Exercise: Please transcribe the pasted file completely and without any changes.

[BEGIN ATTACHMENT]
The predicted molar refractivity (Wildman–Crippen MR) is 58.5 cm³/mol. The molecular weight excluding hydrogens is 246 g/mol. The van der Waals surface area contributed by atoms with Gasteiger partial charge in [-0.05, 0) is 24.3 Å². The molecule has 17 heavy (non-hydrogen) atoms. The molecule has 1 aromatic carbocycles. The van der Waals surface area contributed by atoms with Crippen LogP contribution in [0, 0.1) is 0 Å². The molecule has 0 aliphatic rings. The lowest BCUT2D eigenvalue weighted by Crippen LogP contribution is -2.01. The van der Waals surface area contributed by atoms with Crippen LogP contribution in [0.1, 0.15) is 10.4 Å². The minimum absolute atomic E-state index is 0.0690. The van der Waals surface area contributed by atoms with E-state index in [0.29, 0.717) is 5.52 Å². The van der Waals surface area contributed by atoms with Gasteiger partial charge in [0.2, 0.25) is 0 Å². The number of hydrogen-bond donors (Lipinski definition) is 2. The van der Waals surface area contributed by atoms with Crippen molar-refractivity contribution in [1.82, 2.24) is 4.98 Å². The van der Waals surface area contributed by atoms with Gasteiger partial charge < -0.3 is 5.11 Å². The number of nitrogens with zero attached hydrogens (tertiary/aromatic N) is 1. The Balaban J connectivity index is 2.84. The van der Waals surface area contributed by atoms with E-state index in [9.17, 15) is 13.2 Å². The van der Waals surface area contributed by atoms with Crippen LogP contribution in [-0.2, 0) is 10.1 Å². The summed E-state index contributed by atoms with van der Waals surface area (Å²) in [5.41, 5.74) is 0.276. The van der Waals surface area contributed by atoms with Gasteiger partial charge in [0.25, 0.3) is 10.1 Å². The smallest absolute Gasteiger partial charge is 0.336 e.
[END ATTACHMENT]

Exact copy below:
The predicted molar refractivity (Wildman–Crippen MR) is 58.5 cm³/mol. The molecular weight excluding hydrogens is 246 g/mol. The van der Waals surface area contributed by atoms with Gasteiger partial charge in [-0.05, 0) is 24.3 Å². The molecule has 17 heavy (non-hydrogen) atoms. The molecule has 1 aromatic carbocycles. The van der Waals surface area contributed by atoms with Crippen LogP contribution in [0, 0.1) is 0 Å². The molecule has 0 aliphatic rings. The lowest BCUT2D eigenvalue weighted by Crippen LogP contribution is -2.01. The van der Waals surface area contributed by atoms with Crippen LogP contribution in [0.1, 0.15) is 10.4 Å². The minimum absolute atomic E-state index is 0.0690. The van der Waals surface area contributed by atoms with E-state index in [0.29, 0.717) is 5.52 Å². The van der Waals surface area contributed by atoms with Gasteiger partial charge in [0.2, 0.25) is 0 Å². The number of hydrogen-bond donors (Lipinski definition) is 2. The van der Waals surface area contributed by atoms with Crippen molar-refractivity contribution in [1.82, 2.24) is 4.98 Å². The van der Waals surface area contributed by atoms with Gasteiger partial charge < -0.3 is 5.11 Å². The number of nitrogens with zero attached hydrogens (tertiary/aromatic N) is 1. The Balaban J connectivity index is 2.84. The van der Waals surface area contributed by atoms with E-state index in [9.17, 15) is 13.2 Å². The van der Waals surface area contributed by atoms with Crippen LogP contribution in [-0.2, 0) is 10.1 Å². The summed E-state index contributed by atoms with van der Waals surface area (Å²) in [5.41, 5.74) is 0.276. The van der Waals surface area contributed by atoms with Gasteiger partial charge in [0.25, 0.3) is 10.1 Å². The smallest absolute Gasteiger partial charge is 0.336 e.